P.S: To the Governor that refused to open a hospital for more than two years, because he was waiting for the president to come and “cut ribbon”. Shebi you see yaself now? Now, wey the people come vex anyhow, burn the thing go ground, una dey make noise? Una suppose don open that hospital long time ago even before dem paint am self, instead una dey wait make dem come cut ribbon!

Abeg, next time, if na to cut ribbon, no waste time, just call me sharp sharp, even if I no get scissors, I for use razorblade!

Sunday, March 2, 2008

Made in China vs. Made in Nigeria

Note: The issues discussed in the below article is for the common man alone. If you buy your shoes, clothes and bags from “boutique” and “abroad”, take no notice of this article.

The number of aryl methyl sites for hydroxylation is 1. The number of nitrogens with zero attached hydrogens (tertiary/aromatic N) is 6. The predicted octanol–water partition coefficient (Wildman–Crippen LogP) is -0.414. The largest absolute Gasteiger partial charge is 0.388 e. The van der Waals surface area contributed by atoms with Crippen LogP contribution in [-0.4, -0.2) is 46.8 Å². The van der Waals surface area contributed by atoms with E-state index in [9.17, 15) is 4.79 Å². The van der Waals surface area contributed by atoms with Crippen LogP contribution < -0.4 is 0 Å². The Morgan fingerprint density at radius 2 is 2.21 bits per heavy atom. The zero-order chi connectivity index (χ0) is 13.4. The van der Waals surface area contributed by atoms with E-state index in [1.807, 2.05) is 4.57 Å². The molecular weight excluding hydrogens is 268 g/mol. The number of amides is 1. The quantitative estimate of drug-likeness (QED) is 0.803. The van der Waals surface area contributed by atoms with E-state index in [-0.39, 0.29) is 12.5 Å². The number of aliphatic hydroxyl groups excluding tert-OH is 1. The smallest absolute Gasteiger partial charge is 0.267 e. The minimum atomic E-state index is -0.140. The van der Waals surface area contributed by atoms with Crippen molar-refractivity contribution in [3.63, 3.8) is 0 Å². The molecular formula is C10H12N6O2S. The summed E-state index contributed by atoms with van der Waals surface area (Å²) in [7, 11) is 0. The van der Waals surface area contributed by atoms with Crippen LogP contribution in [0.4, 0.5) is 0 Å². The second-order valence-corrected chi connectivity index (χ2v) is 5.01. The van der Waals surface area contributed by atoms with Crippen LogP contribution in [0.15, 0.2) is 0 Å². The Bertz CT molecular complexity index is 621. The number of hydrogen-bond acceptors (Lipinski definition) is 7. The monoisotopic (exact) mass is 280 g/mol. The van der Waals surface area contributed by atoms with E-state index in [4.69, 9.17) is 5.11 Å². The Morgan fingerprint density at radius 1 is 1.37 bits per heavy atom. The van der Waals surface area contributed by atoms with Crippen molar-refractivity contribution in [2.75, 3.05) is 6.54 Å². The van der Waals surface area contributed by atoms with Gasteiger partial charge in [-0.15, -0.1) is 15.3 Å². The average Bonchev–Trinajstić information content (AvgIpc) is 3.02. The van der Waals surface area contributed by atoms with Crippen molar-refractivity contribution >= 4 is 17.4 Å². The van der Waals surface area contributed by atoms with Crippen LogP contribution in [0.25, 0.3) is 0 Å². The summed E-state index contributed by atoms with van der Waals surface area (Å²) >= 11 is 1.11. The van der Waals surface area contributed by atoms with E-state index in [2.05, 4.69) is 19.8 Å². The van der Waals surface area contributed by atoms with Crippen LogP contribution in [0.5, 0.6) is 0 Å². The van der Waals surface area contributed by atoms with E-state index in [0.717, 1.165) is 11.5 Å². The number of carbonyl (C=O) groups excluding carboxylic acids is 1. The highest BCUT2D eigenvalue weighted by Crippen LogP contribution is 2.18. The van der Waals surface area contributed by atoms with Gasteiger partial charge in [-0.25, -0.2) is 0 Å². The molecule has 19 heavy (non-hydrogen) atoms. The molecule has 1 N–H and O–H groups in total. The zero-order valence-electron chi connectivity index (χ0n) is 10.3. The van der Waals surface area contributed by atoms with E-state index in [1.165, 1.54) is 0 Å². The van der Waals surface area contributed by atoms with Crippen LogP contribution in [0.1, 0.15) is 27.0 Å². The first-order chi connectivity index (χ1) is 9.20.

Shinkpa! Na dat kain sound my sandal make wey the thing cut for road. To say the truth, I was not surprised. I knew the day was fast approaching, after all it had “made in China” written on it. I blamed myself for buying it. I could have gone to the “Ibo market”, (that “g” for “Igbo” dey miss for our waffy pronunciation) near main market to buy it but it was getting late and I wanted to get back to Effurun on time so I bought “made in China” and now it has happened. I know all these big women in Abuja will be surprised, abeg my sisters, life is hard jare, we cannot afford “Jimmy Choo” and “Manolo Blahnik”, some of us actually go around without any label on our shoes, talk less of designer! Anyway, the Ibo market in Warri has served me well over the years, especially my teenage years, when all I wanted in my whole life was a pair of designer jeans. Everybody in Lagos was wearing them, and so I believed and was so sure it was a necessity in my young life. Nobody was going to spend such a ridiculous amount on jeans and especially not in Warri where the most anybody would say, would be “dis jeans get as e be! Na bend down pick you go”? So, with my meager resources, I found my way to the Ibo market where the boys listened with great sympathy to my plight. After a lot of describing and explaining, Ugo, right there on his table, drew the most perfect imitation of my dream jeans. The next week saw me leaving Ibo market with not one pair, but three different pairs of jeans in black, red and blue. It was one of my most satisfied moments in my adolescent life.